Josh Groban and Sting doing the hula? Not quite — but with Maestra Sarah Hicks’ chops they might yet! The stunningly multi-talented Hicks has the kind of kudos under her belt most conductors would kill for. She’s a force of nature we all should know.
Born in Japan, raised in Hawaii, she brings an edgy and intense classicism and graceful contemporary energy to all of her performances.
Winner of numerous awards, the founder of the Hawaii Summer Symphony (talk about heaven!) and a Curtis Music Institute instructor, she has conducted all over the world with many of the major symphonies.
However, it’s the different things she’s done that truly make her unique amongst classical conductors. Maestra Hicks toured with Sting for two months during his Symphonicities tour, performed with Josh Groban, and conducted for demanding opera legend Dimitri Hvorostovsky and young Jackie Evancho! Now, she’s set her sights upon the exciting world of music on the big screen.
Why movies? It’s hard to believe, but movies and video games are the setting for some of the most exciting new classical music today, with the potential to reach the largest audiences! Who knew?
But it makes sense. Tara wouldn’t be Gone With the Wind if the soaring strings of the classic score hadn’t blown it out of the fields; Frozen almost melted from the heat of its hit single, and the tragedy of Titanic will never be forgotten because our Hearts Will Go On.
The lyrics speak for themselves:
“Far across the distance
And spaces between us
You have come to show you go on.”
How true that is. The music, the movies and the games reach everywhere and are a basic part of all of our lives.
Early silent movies usually had quite simplistic music …but, most theatres had live musical accompaniment to encourage viewers to open up their hearts and minds and see beyond the screens. It added a depth technology couldn’t provide at the time.
As movies became more sophisticated and sound recording developed, the music moved into the movies themselves and became an integral part of moving the plot along and stirring the emotions of the audience. It was also a relatively inexpensive way to elevate the experience of the movie.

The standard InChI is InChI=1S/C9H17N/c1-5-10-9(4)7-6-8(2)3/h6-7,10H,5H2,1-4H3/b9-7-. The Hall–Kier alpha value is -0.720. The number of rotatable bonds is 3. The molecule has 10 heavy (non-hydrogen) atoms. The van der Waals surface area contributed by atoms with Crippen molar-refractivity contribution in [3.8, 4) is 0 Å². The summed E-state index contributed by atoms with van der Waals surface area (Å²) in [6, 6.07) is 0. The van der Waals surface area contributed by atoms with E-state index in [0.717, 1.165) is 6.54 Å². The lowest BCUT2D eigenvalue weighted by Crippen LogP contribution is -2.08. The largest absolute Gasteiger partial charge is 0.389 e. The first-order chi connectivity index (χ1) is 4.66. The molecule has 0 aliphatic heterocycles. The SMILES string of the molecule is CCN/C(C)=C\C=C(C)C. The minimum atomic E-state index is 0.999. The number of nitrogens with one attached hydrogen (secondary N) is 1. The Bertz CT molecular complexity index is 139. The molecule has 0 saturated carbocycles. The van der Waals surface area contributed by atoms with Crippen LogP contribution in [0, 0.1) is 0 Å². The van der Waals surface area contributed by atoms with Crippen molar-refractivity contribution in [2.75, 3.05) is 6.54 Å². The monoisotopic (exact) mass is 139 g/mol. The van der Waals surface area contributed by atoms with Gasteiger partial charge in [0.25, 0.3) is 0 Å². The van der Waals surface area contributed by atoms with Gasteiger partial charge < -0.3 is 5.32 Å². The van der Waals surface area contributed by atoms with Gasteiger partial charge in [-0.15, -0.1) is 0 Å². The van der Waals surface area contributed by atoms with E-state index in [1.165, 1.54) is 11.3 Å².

In fact, musicals became a genre unto themselves and have always enjoyed huge success. Eventually, a similar pattern of development occurred with video games, so much so that now a movie or game without music would be considered an “Unfinished Symphony.”
Walt Disney recognized the value of music early on and with the famous “Fantasia” introduced music as a visual concept to the general public. It paid off: although Disney paid rock-star Maestro Leopold Stowkowski (Want scandal? Heiresses and aviatrix… look him up!) a fortune over the years to conduct some of the greatest symphonies for his ostensibly children’s movies, the money Disney has made from such classics as “Fantasia” is anything but child’s play!
Other great cinematic superstar conductors include Leonard Bernstein (behaved like a major rock star!) and the long-underappreciated but now recognized Erich Korngold. Korngold was a child prodigy who achieved fame and fortune with his opera and symphonies in Europe, but had to leave it all to escape Nazi Germany with nothing. Enter Hollywood and the movies, where he continued writing superlative symphonies and music. Initially eclipsed by the lack of respect for the cinematic musical geniuses, his star is rising again and his music is now being rediscovered by an appreciative world.
Of course, we all know the name John Williams, who scored or contributed to many of Hollywood’s most commercially successful and memorable films (think Star Wars and Indiana Jones for starters or scares!) or Andrew Lloyd Webber, another conductor — rock star with a weakness for sopranos and the high life — and a bank of brilliance for orchestral bliss , like Evita, starring Madonna, of course — and later on a Latin Requiem Mass just to prove his worthiness in the classical realm.
So, music has come full circle. For most people, going to a movie or playing a video game is more a part of their lives than a classical concert. Movies and online experiences are a shared social event and experience, part of the glue that forms our culture and society. So is music.
But this time, 1 + 1 doesn’t equal 2: it’s hard to score and impossible to calculate the impact of our experiences in the theatres of our time.
We also have conductors like Maestra Sarah Hicks, who is part of the team of people who integrate music into our lives so seamlessly and so completely we hardly know we are listening to it — it’s just a sound blanket around us, all the time.
Fortunately, we can also see and hear her in person. Brava! Maestra Hicks and the other visionaries who create such magical experiences for us!
Relax, enjoy, dream of the “Outer Limits.” See you at the Music of the Movies with Maestra Sarah Hicks on Jan. 18 and 19, 2019!
Written by Andrea Brussa.
Andrea Brussa is the founder of the The Brussa Brava! Legacy Programme. This programme has sponsored over 80 guest conductors.
Your donation towards the Brussa Brava! Legacy Programme serves to elevate the music and the reputation of the Calgary Philharmonic Orchestra.